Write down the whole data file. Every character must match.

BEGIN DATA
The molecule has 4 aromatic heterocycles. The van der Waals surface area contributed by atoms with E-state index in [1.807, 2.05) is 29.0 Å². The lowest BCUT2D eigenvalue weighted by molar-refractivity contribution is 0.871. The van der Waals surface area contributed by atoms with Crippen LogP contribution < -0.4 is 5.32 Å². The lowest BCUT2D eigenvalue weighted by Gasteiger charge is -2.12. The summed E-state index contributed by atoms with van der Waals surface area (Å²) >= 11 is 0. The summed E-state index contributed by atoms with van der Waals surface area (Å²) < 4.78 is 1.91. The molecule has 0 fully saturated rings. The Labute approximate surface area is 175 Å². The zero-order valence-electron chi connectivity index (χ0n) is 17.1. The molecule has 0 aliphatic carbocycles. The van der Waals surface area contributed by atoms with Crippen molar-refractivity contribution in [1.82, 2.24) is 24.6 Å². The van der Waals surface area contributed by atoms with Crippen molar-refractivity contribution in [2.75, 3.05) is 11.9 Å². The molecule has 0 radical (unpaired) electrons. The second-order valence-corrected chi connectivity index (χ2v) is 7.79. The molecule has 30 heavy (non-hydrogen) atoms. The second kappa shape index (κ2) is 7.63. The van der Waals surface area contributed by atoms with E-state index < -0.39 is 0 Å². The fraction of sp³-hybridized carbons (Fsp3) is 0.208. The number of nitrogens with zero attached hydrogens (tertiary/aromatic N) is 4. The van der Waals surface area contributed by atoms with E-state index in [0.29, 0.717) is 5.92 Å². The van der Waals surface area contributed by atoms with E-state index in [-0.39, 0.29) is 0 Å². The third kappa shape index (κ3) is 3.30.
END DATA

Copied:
The molecule has 4 aromatic heterocycles. The van der Waals surface area contributed by atoms with E-state index in [1.807, 2.05) is 29.0 Å². The lowest BCUT2D eigenvalue weighted by molar-refractivity contribution is 0.871. The van der Waals surface area contributed by atoms with Crippen LogP contribution < -0.4 is 5.32 Å². The lowest BCUT2D eigenvalue weighted by Gasteiger charge is -2.12. The summed E-state index contributed by atoms with van der Waals surface area (Å²) >= 11 is 0. The summed E-state index contributed by atoms with van der Waals surface area (Å²) < 4.78 is 1.91. The molecule has 0 fully saturated rings. The Labute approximate surface area is 175 Å². The zero-order valence-electron chi connectivity index (χ0n) is 17.1. The molecule has 0 aliphatic carbocycles. The van der Waals surface area contributed by atoms with Crippen molar-refractivity contribution in [1.82, 2.24) is 24.6 Å². The van der Waals surface area contributed by atoms with Crippen molar-refractivity contribution in [2.75, 3.05) is 11.9 Å². The molecule has 0 radical (unpaired) electrons. The second-order valence-corrected chi connectivity index (χ2v) is 7.79. The molecule has 30 heavy (non-hydrogen) atoms. The second kappa shape index (κ2) is 7.63. The van der Waals surface area contributed by atoms with E-state index < -0.39 is 0 Å². The fraction of sp³-hybridized carbons (Fsp3) is 0.208. The number of nitrogens with zero attached hydrogens (tertiary/aromatic N) is 4. The van der Waals surface area contributed by atoms with E-state index in [0.29, 0.717) is 5.92 Å². The van der Waals surface area contributed by atoms with E-state index in [-0.39, 0.29) is 0 Å². The third kappa shape index (κ3) is 3.30.